Buy vacuums for dust extraction  
         
  Router mounted in table, dust extraction and collection, hand-held routing, table-mounted  

For the health of your router

If not for yourself, then do it for your router. Over time, dust and resins can build up in the machine’s housing and create problems. This is particularly common when table routing, as waste material drops down into the machine and cannot be removed as easily. An accumulation of dirt and dust on the motor can be especially problematic as it can cause the internal parts to overheat and become less efficient. 

 
         
  Hand-held routing, dust extraction and collection, hand-held routing, table-mounted  

To increase visibility

Having everything coated with dust and chippings can decrease your visibility when routing, making it harder to see the bit or the markings on your material. As well as this, when you are concentrating on making a cut, you don't want chips flying up and hitting you in the face.  

 
         
  Routing MDF, dust extraction and collection, hand-held routing, table-mounted  

For some applications, such as routing MDF (medium density fibreboard), using a dust extraction system of some kind is absolutely essential. MDF is made by fusing tiny fragments of hardwood and softwood together using a wax or resin binder, before subjecting them to extreme temperatures and pressures. When cut, MDF produces a large amount of very fine dust, so where possible, any routing in this material should be done outside or in a well-ventilated area.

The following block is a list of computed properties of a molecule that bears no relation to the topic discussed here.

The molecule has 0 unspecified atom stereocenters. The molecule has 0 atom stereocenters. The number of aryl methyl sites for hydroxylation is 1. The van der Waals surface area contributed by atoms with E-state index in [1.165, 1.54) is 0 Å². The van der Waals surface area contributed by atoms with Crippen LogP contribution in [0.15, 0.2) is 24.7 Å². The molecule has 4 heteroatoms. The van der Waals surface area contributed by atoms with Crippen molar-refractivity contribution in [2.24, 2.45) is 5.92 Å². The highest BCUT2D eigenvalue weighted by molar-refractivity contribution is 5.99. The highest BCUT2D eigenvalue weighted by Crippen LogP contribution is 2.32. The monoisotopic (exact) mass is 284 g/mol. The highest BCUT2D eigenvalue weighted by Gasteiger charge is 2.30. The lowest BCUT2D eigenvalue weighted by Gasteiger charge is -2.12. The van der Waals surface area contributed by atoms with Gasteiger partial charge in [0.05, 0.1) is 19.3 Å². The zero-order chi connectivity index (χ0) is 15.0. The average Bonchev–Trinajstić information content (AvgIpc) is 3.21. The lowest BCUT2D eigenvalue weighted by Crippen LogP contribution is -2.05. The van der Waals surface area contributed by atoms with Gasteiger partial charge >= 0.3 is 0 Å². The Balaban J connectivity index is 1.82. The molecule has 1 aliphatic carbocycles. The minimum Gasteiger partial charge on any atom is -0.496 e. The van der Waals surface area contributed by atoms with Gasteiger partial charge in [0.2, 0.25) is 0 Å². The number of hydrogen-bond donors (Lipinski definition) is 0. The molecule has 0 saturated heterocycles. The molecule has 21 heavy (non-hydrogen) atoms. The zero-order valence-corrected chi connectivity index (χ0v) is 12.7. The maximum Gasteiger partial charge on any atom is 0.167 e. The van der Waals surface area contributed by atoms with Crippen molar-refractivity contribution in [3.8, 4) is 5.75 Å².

Buy vacuums for dust extraction  
         
 

Methods of dust extraction? 

 
  Built-in port, router dust extraction and collection, hand-held routing, stationary routing, help and advice  

Hand-held routing

Some routers have dust extraction ports built-in to their design. At the base of the column is usually a plastic ring which helps to enclose the dust and chippings, and direct them towards the port, to be extracted. Some manufacturers claim that built-in ports can extract more dust compared with separate extraction adapters but, the weight of the hose can make the tool feel top-heavy and make it more difficult to use.

 
         
  Extraction adapter, router dust extraction and collection, hand-held routing, stationary routing, help and advice  

A lighter option is to use a dust extraction adapter or spout. A dust extraction adapter usually comes in the form of a plastic ring which fits into the base of the router and is either clipped or screwed in. It has a port at one end, designed to fit around the hose of a vacuum. When the router and vacuum are switched on, the waste material expelled by the router bit travels up through the adapter’s port and into the vacuum. High-quality routers will usually have an extraction adapter included.

 
         
  Extraction adapters, router dust extraction and collection, hand-held routing, stationary routing, help and advice  

Router tables